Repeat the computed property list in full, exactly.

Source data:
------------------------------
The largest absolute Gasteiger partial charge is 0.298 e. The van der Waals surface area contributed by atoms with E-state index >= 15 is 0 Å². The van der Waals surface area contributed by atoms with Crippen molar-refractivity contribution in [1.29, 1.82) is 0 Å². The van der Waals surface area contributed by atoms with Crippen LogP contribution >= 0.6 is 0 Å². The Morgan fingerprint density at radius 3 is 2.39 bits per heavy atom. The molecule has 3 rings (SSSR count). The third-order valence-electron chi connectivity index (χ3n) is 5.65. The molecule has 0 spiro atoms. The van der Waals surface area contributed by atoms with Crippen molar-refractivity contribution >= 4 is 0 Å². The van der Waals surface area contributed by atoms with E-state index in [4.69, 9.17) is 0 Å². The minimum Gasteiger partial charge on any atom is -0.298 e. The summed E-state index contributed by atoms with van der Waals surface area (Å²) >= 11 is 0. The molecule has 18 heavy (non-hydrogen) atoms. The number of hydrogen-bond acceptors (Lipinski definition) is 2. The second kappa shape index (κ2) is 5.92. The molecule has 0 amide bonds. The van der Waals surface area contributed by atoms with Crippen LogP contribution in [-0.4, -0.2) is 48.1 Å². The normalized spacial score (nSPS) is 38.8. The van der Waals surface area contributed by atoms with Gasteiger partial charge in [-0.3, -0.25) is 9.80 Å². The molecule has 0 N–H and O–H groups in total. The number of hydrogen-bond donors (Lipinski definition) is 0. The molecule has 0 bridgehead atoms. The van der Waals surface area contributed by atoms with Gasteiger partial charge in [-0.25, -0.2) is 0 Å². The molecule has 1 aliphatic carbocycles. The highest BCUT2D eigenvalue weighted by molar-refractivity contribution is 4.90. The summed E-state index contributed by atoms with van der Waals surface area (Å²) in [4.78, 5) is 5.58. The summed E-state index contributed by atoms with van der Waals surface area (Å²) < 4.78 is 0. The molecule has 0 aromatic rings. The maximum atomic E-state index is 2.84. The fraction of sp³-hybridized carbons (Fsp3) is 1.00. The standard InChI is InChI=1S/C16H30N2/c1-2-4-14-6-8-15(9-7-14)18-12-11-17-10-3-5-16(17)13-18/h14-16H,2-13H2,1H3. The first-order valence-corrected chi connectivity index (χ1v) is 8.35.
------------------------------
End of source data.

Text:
The largest absolute Gasteiger partial charge is 0.298 e. The van der Waals surface area contributed by atoms with E-state index >= 15 is 0 Å². The van der Waals surface area contributed by atoms with Crippen molar-refractivity contribution in [1.29, 1.82) is 0 Å². The van der Waals surface area contributed by atoms with Crippen LogP contribution >= 0.6 is 0 Å². The Morgan fingerprint density at radius 3 is 2.39 bits per heavy atom. The molecule has 3 rings (SSSR count). The third-order valence-electron chi connectivity index (χ3n) is 5.65. The molecule has 0 spiro atoms. The van der Waals surface area contributed by atoms with Crippen molar-refractivity contribution >= 4 is 0 Å². The van der Waals surface area contributed by atoms with E-state index in [4.69, 9.17) is 0 Å². The minimum Gasteiger partial charge on any atom is -0.298 e. The summed E-state index contributed by atoms with van der Waals surface area (Å²) >= 11 is 0. The molecule has 18 heavy (non-hydrogen) atoms. The number of hydrogen-bond acceptors (Lipinski definition) is 2. The second kappa shape index (κ2) is 5.92. The molecule has 0 amide bonds. The van der Waals surface area contributed by atoms with Crippen LogP contribution in [-0.4, -0.2) is 48.1 Å². The normalized spacial score (nSPS) is 38.8. The van der Waals surface area contributed by atoms with Gasteiger partial charge in [-0.3, -0.25) is 9.80 Å². The molecule has 0 N–H and O–H groups in total. The number of hydrogen-bond donors (Lipinski definition) is 0. The molecule has 0 bridgehead atoms. The van der Waals surface area contributed by atoms with Gasteiger partial charge in [-0.25, -0.2) is 0 Å². The molecule has 1 aliphatic carbocycles. The highest BCUT2D eigenvalue weighted by molar-refractivity contribution is 4.90. The summed E-state index contributed by atoms with van der Waals surface area (Å²) in [4.78, 5) is 5.58. The summed E-state index contributed by atoms with van der Waals surface area (Å²) < 4.78 is 0. The molecule has 0 aromatic rings. The maximum atomic E-state index is 2.84. The fraction of sp³-hybridized carbons (Fsp3) is 1.00. The standard InChI is InChI=1S/C16H30N2/c1-2-4-14-6-8-15(9-7-14)18-12-11-17-10-3-5-16(17)13-18/h14-16H,2-13H2,1H3. The first-order valence-corrected chi connectivity index (χ1v) is 8.35.